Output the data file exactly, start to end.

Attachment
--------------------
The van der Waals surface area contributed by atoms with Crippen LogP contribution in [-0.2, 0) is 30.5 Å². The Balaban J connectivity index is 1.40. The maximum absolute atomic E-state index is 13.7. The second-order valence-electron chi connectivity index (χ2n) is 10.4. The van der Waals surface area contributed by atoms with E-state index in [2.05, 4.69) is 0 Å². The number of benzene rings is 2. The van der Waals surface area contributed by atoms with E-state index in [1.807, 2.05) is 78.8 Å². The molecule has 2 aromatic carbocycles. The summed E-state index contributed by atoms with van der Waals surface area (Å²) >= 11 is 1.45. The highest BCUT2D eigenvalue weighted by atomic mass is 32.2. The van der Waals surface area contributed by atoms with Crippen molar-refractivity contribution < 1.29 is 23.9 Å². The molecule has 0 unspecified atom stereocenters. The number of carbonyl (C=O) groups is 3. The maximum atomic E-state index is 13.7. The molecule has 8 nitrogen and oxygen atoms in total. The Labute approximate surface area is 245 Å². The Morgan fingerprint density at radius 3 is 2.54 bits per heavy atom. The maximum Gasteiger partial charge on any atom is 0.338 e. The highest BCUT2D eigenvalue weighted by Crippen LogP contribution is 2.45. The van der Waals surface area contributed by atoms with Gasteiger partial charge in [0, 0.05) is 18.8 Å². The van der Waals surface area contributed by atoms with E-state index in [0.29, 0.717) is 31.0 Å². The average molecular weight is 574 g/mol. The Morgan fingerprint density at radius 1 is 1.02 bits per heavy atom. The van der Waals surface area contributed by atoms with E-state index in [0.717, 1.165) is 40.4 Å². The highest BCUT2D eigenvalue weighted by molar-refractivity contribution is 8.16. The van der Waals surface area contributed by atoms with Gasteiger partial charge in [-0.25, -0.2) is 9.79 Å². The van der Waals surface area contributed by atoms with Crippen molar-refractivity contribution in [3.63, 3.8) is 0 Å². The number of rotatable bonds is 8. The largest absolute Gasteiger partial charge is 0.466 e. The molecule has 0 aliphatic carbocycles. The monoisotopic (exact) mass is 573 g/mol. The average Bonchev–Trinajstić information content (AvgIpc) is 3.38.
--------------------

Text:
The van der Waals surface area contributed by atoms with Crippen LogP contribution in [-0.2, 0) is 30.5 Å². The Balaban J connectivity index is 1.40. The maximum absolute atomic E-state index is 13.7. The second-order valence-electron chi connectivity index (χ2n) is 10.4. The van der Waals surface area contributed by atoms with E-state index in [2.05, 4.69) is 0 Å². The number of benzene rings is 2. The van der Waals surface area contributed by atoms with E-state index in [1.807, 2.05) is 78.8 Å². The molecule has 2 aromatic carbocycles. The summed E-state index contributed by atoms with van der Waals surface area (Å²) >= 11 is 1.45. The highest BCUT2D eigenvalue weighted by atomic mass is 32.2. The van der Waals surface area contributed by atoms with Crippen molar-refractivity contribution < 1.29 is 23.9 Å². The molecule has 0 unspecified atom stereocenters. The number of carbonyl (C=O) groups is 3. The maximum atomic E-state index is 13.7. The molecule has 8 nitrogen and oxygen atoms in total. The Labute approximate surface area is 245 Å². The Morgan fingerprint density at radius 3 is 2.54 bits per heavy atom. The maximum Gasteiger partial charge on any atom is 0.338 e. The highest BCUT2D eigenvalue weighted by Crippen LogP contribution is 2.45. The van der Waals surface area contributed by atoms with Gasteiger partial charge in [0, 0.05) is 18.8 Å². The van der Waals surface area contributed by atoms with E-state index in [0.29, 0.717) is 31.0 Å². The average molecular weight is 574 g/mol. The Morgan fingerprint density at radius 1 is 1.02 bits per heavy atom. The van der Waals surface area contributed by atoms with E-state index in [0.717, 1.165) is 40.4 Å². The highest BCUT2D eigenvalue weighted by molar-refractivity contribution is 8.16. The van der Waals surface area contributed by atoms with Gasteiger partial charge in [-0.25, -0.2) is 9.79 Å². The van der Waals surface area contributed by atoms with Crippen molar-refractivity contribution in [3.63, 3.8) is 0 Å². The number of rotatable bonds is 8. The largest absolute Gasteiger partial charge is 0.466 e. The molecule has 0 aliphatic carbocycles. The monoisotopic (exact) mass is 573 g/mol. The average Bonchev–Trinajstić information content (AvgIpc) is 3.38.